Since the Supreme Court will be hearing arguments about the constitutionality of Obamacare, it might be worth looking back at Lawrence Tribe's claim that there is a "clear case for the law's constitutionality." Moreover, he takes a smart rhetorical strategy, flatterig the Court's conservatives for being above politics. Hence, he claims:
There is every reason to believe that a strong, nonpartisan majority of justices will do their constitutional duty, set aside how they might have voted had they been members of Congress and treat this constitutional challenge for what it is -- a political objection in legal garb.
But what can Professor Tribe mean that the case is "clear"? To answer that question, we should turn to his other writings, particularly his Constitutional Choices, in which he writes:
Whenever I suggest in these essays, for want of space or of humility, that one or another decision seems to me "plainly right" or "plainly wrong," or that some proposal or position is "clearly" consistent (or inconsistent) with the constitution, I hope my words will be understood as shorthand not for a conclusion I offer as indisputably "correct" but solely for a conviction I put forward as powerfully held.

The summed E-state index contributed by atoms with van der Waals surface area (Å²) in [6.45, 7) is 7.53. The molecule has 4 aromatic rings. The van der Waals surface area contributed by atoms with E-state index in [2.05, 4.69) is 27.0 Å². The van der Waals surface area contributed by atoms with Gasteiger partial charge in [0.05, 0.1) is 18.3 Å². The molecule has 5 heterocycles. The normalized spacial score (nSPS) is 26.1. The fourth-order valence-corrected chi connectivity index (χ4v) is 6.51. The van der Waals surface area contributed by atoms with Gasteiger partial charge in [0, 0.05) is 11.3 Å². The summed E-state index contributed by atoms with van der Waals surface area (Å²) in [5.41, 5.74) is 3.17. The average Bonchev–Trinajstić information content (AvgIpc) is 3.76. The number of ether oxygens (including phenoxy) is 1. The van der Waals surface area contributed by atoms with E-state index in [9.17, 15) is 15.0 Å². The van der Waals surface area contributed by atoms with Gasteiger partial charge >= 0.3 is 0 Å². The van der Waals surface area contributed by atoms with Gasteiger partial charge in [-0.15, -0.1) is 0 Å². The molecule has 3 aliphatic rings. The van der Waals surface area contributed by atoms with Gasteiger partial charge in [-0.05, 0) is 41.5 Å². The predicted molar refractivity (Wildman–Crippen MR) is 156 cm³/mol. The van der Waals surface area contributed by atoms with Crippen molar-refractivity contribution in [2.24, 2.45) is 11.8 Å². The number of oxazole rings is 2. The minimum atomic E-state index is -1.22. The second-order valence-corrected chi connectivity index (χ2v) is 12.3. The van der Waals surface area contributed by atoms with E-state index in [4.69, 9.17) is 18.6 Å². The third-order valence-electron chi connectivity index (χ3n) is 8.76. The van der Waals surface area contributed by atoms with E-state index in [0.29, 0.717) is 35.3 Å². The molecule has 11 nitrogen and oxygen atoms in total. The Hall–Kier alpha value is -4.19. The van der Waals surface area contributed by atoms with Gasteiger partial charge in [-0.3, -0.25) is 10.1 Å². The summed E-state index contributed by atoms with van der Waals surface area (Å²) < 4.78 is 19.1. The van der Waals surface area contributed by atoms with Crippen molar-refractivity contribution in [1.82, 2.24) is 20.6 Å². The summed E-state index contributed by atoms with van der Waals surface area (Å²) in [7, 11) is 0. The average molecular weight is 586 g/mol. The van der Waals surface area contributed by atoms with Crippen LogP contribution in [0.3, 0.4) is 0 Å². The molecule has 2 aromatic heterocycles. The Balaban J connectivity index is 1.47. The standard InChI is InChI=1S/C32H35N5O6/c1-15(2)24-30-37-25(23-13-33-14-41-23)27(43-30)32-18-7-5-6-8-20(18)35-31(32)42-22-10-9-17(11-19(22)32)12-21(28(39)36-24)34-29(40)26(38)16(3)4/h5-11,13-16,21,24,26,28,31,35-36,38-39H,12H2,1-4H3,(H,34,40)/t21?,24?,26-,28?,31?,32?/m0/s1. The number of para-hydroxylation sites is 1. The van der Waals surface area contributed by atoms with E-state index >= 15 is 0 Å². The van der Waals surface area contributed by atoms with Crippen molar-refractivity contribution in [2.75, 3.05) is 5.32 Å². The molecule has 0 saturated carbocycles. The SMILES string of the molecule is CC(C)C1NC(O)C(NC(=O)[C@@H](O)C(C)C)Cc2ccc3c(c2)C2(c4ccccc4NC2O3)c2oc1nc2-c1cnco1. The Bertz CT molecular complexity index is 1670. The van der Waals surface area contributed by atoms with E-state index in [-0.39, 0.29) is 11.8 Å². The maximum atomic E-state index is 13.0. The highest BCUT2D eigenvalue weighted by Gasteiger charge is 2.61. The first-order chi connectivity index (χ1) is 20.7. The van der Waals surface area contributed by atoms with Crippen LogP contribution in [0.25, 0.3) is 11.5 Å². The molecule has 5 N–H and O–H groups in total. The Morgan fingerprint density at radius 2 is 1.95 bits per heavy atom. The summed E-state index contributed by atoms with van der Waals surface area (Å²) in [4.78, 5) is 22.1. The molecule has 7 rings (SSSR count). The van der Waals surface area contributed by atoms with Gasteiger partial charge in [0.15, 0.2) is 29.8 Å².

According to the good Professor, therefore, to assert that any constitutional case is clear, is to pound the table.
In fairness to Tribe, his claim may only be that the heath law is consistent with a chain of precedents that go back to the New Deal. After all, Tribe believes in a "living constitution." But, as we have noted before it might be time for Tribe to stop clinging to his horse and buggy constitution, and join the 21st century.